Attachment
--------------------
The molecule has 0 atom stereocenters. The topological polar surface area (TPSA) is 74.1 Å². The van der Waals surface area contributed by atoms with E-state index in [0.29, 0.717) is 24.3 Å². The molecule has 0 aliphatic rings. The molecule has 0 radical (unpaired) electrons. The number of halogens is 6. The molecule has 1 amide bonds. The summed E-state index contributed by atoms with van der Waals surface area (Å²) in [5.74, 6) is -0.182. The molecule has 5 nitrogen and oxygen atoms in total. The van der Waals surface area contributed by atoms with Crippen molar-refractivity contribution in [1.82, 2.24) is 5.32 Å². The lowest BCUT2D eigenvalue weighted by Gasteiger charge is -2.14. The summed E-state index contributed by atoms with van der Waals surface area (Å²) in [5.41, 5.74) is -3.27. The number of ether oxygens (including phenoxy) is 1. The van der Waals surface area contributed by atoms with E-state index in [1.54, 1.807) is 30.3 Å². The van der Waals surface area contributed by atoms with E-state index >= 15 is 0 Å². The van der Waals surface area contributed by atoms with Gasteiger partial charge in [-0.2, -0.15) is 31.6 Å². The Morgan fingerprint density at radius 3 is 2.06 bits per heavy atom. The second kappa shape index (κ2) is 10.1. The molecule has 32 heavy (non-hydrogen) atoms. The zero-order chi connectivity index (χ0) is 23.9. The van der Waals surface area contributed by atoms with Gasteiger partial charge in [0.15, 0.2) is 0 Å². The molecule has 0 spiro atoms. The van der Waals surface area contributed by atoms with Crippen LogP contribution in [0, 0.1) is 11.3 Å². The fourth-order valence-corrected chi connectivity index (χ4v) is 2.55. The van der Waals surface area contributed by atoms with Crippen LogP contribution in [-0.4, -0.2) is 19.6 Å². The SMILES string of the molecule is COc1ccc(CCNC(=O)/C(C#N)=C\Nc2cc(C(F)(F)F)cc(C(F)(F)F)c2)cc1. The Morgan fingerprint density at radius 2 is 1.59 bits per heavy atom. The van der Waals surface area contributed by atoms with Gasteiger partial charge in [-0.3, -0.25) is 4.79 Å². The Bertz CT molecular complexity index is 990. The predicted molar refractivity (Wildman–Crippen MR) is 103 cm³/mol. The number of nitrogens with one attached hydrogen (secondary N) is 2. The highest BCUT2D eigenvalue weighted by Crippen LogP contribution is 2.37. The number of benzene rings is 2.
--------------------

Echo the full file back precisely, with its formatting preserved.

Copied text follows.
The molecule has 0 atom stereocenters. The topological polar surface area (TPSA) is 74.1 Å². The van der Waals surface area contributed by atoms with E-state index in [0.29, 0.717) is 24.3 Å². The molecule has 0 aliphatic rings. The molecule has 0 radical (unpaired) electrons. The number of halogens is 6. The molecule has 1 amide bonds. The summed E-state index contributed by atoms with van der Waals surface area (Å²) in [5.74, 6) is -0.182. The molecule has 5 nitrogen and oxygen atoms in total. The van der Waals surface area contributed by atoms with Crippen molar-refractivity contribution in [1.82, 2.24) is 5.32 Å². The lowest BCUT2D eigenvalue weighted by Gasteiger charge is -2.14. The summed E-state index contributed by atoms with van der Waals surface area (Å²) in [5.41, 5.74) is -3.27. The number of ether oxygens (including phenoxy) is 1. The van der Waals surface area contributed by atoms with E-state index in [1.54, 1.807) is 30.3 Å². The van der Waals surface area contributed by atoms with E-state index >= 15 is 0 Å². The van der Waals surface area contributed by atoms with Gasteiger partial charge in [-0.2, -0.15) is 31.6 Å². The Morgan fingerprint density at radius 3 is 2.06 bits per heavy atom. The second kappa shape index (κ2) is 10.1. The molecule has 32 heavy (non-hydrogen) atoms. The zero-order chi connectivity index (χ0) is 23.9. The van der Waals surface area contributed by atoms with Gasteiger partial charge in [0.15, 0.2) is 0 Å². The molecule has 0 spiro atoms. The van der Waals surface area contributed by atoms with Crippen LogP contribution in [0, 0.1) is 11.3 Å². The fourth-order valence-corrected chi connectivity index (χ4v) is 2.55. The van der Waals surface area contributed by atoms with Crippen LogP contribution in [-0.4, -0.2) is 19.6 Å². The SMILES string of the molecule is COc1ccc(CCNC(=O)/C(C#N)=C\Nc2cc(C(F)(F)F)cc(C(F)(F)F)c2)cc1. The Morgan fingerprint density at radius 2 is 1.59 bits per heavy atom. The van der Waals surface area contributed by atoms with Gasteiger partial charge in [-0.3, -0.25) is 4.79 Å². The Bertz CT molecular complexity index is 990. The predicted molar refractivity (Wildman–Crippen MR) is 103 cm³/mol. The number of nitrogens with one attached hydrogen (secondary N) is 2. The highest BCUT2D eigenvalue weighted by Crippen LogP contribution is 2.37. The number of benzene rings is 2.